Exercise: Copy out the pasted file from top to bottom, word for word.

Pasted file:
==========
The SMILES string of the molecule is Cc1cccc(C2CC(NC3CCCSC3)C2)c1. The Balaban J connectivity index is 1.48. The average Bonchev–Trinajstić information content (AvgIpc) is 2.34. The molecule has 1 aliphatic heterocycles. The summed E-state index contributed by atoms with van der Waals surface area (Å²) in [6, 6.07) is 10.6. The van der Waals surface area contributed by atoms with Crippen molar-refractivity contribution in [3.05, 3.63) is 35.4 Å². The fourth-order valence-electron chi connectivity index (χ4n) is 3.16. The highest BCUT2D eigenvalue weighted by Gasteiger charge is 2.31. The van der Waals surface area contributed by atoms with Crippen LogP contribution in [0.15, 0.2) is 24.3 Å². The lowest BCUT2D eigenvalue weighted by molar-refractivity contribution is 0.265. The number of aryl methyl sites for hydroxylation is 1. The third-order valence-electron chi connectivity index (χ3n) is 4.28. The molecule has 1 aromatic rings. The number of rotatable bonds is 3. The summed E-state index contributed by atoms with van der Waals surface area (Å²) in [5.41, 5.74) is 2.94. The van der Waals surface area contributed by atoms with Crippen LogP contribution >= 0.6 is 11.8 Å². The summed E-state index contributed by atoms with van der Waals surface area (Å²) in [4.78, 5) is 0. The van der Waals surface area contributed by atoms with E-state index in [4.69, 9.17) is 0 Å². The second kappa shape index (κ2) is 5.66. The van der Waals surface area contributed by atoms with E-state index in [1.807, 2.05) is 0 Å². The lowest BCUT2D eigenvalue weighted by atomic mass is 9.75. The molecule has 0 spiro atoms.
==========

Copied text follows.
The SMILES string of the molecule is Cc1cccc(C2CC(NC3CCCSC3)C2)c1. The Balaban J connectivity index is 1.48. The average Bonchev–Trinajstić information content (AvgIpc) is 2.34. The molecule has 1 aliphatic heterocycles. The summed E-state index contributed by atoms with van der Waals surface area (Å²) in [6, 6.07) is 10.6. The van der Waals surface area contributed by atoms with Crippen molar-refractivity contribution in [3.05, 3.63) is 35.4 Å². The fourth-order valence-electron chi connectivity index (χ4n) is 3.16. The highest BCUT2D eigenvalue weighted by Gasteiger charge is 2.31. The van der Waals surface area contributed by atoms with Crippen LogP contribution in [0.15, 0.2) is 24.3 Å². The lowest BCUT2D eigenvalue weighted by molar-refractivity contribution is 0.265. The number of aryl methyl sites for hydroxylation is 1. The third-order valence-electron chi connectivity index (χ3n) is 4.28. The molecule has 1 aromatic rings. The number of rotatable bonds is 3. The summed E-state index contributed by atoms with van der Waals surface area (Å²) in [5.41, 5.74) is 2.94. The van der Waals surface area contributed by atoms with Crippen LogP contribution >= 0.6 is 11.8 Å². The summed E-state index contributed by atoms with van der Waals surface area (Å²) in [4.78, 5) is 0. The van der Waals surface area contributed by atoms with E-state index in [4.69, 9.17) is 0 Å². The second kappa shape index (κ2) is 5.66. The van der Waals surface area contributed by atoms with E-state index in [1.807, 2.05) is 0 Å². The lowest BCUT2D eigenvalue weighted by atomic mass is 9.75. The molecule has 0 spiro atoms.